Cuba Committee front was established. 
However, it was not an ordinary front. It 
was, instead, a coalition group which in- 
cluded not only members of the Communist 
Party, but also members of the Socialist 
Workers Party— the Trotskyists— together 
with the usual assortment of "fellow trav- 
elers”; i.e., those who, although not discip- 
lined members of the Soviet apparatus itself, 
still were in agreement with the Communist 
policy to keep “hands off Cuba’’ and to sup- 
port Castro. 

The inclusion of fellow travelers was not 
unusual; but the coalition between the 
Communists and the Trotskyists was both 
astonishing and alarming. For years, the 
Stalinists and the Trotskyists had been bit- 
ter, bloody enemies, leading to the assassina- 
tion of Leon Trotsky by Soviet agents in 1940. 

Members of the Trotsky wing of the Marx- 
ist movement consider themselves to be 
genuine Communists (they prefer the word 
“Marxist,” to distinguish themselves from 
the “Stalinists”) adhere to the principles of 
Marx, Lenin, and Engels; they agree that the 
Communist system must be extended over 
the entire world and that capitalism must be 
destroyed; but they believe that Stalin was 
much too soft on capitalism. The Trotskyist 
teachings, therefore, are much more savage 
and extreme than “orthodox” communism. 
However, for years they were considered noisy 
but harmless, because they did not have the 
backing of any major foreign power. 

However, in 1956 Nikita Khrushchev 
denounced Stalin’s liquidation of the Trot- 
skyists, and instructed the Communists 
throughout the world to establish united 
front relationships whenever expedient, re- 
gardless of differing views. 

Much to my astonishment, as I know it was 
with most students of the Communist move- 
ment, the Socialist Workers Party accepted 
the offer. What happened is recorded in the 
Annual Report of the Houso Committee on 
Un-American Activities for the Year 1961: 
the committee expressed concern over the 
’ ultra-revolutionary Trotskyists movement’s 
recent growth in power and influence,” and 
stated : “The improved fortunes of the Trot- 
skyist movement in the United States are at- 
tributed to the cooperation Trotskyists have 
received from the U.S. Communist Party * • * 
collaboration of Trotskyists and Communist 
Party members was strikingly illustrated in 
the operations of the Fair Play for Cuba Com-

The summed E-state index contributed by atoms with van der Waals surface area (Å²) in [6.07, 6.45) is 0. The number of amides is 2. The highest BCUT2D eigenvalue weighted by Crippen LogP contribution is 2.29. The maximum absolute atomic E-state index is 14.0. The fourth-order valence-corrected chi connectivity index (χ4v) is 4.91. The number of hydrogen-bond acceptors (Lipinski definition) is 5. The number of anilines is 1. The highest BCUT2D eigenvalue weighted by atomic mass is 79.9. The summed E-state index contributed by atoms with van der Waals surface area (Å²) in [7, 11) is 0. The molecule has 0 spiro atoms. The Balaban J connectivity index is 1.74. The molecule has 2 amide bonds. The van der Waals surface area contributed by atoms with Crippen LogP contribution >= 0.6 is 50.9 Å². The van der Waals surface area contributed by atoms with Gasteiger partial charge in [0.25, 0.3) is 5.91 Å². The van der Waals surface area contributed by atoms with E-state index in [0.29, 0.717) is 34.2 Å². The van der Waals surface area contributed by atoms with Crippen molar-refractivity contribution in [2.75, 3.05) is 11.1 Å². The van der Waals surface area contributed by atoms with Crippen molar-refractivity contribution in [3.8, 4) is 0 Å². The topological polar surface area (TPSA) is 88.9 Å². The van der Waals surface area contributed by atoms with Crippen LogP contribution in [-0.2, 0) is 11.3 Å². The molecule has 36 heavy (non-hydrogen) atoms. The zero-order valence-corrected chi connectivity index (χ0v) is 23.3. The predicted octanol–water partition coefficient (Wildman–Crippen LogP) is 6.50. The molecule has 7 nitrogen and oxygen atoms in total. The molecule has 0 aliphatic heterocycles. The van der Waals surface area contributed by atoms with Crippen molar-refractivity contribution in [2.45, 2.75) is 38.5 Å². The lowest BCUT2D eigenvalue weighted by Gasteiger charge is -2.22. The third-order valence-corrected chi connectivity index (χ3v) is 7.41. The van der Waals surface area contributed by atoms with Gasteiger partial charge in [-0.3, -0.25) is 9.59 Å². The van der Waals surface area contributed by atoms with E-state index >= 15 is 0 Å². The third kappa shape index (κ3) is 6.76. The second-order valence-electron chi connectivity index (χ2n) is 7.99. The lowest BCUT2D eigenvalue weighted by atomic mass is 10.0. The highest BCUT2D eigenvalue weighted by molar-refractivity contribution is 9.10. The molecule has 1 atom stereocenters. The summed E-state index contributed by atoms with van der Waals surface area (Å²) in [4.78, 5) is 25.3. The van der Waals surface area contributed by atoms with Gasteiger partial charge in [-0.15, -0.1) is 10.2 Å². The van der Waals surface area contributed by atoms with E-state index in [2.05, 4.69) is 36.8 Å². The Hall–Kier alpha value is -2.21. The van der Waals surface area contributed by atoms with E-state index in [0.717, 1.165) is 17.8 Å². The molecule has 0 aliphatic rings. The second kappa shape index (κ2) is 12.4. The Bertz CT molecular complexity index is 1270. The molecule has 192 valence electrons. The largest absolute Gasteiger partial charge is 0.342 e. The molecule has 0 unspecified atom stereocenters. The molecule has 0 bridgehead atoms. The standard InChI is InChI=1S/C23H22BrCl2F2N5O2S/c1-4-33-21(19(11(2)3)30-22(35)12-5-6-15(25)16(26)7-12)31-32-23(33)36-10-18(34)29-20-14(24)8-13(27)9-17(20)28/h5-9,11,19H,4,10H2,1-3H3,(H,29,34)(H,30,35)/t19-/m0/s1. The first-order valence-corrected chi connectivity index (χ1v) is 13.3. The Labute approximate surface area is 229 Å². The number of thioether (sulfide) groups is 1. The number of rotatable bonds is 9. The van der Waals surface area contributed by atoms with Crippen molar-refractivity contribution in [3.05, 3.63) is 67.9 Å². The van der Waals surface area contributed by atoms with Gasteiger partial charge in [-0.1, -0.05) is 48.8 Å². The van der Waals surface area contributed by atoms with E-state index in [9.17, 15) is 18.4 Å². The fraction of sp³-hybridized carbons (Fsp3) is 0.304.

mittee.” Inevitably, the teaching of extreme 
hatred and contempt, characteristic of the 
"leftwing” Communists, the Socialist Work- 
ers Party, became an earmark of the Fair 
Play for Cuba Committee. 

The FPCC was launched in early 1960. Ac- 
cording to the Senate Internal Security Sub- 
committee reports, six men were involved 
in its founding; Carleton Beals, Waldo Frank, 
Richard Gibson, Robert Tabor, Alan Sagner, 
and Charles Santos-Buch. Waldo Frank was 
designated chairman; Carleton Beals, co- 
chairman. An FPCC pamphlet reproduced 
in the Senate report lists the National Spon- 
sors as Carleton Beals, W. E. B. DuBois, Waldo 
Frank, Richard Gibson, Alexander Meikle- 
John, C. Wright Mills, Harvey O’Connor, Linus 
Pauling, Jean Paul Sarte, I. F. Stone, Robert 
Tabor, and Willard Uphaus (with a foot- 
note reading “list incomplete”) . 

From the very beginning, the FPCC was 
given financial backing and support by the 
Castro Communist dictatorship. Dr. Santos- 
Buch, one of the founders, testified under 
oath that the group had cooked up a story 
that if they were ever questioned as to the 
source of their funds, they were to claim 
it came from friends. If further questioned, 
however, they were to plead the first amend- 
ment — the guarantee of free speech under 
the Constitution. Dr. Santos-Buch, how- 
ever, showing great courage, told the truth 
when questioned by the Senate committee. 

A check for $3,500, he revealed, had been 
made out by Raulita Roa, a delegate of the 
Cuban dictatorship to the United Nations, 
payable to a “Manuel Bisbee,” the chief per- 
manent delegate from Castro Cuba to the 
U.N. Bisbee endorsed the check; Roa then 
cashed it in the U.N. building, and the money 
was then deposited in the Chemical Bank 
New York Trust Co. 

That the FPCC flourished is indicated by 
some of the checks drawn on their bank 

December 27, 1960— $8,613 (for cash). 
December 30, 1960 — $19,000 (for cash) 
January 17, 1961— $15,680 (payable to Cu- 
bana De Aviacion). 

January 19, 1961— $440 (to A. Nash) .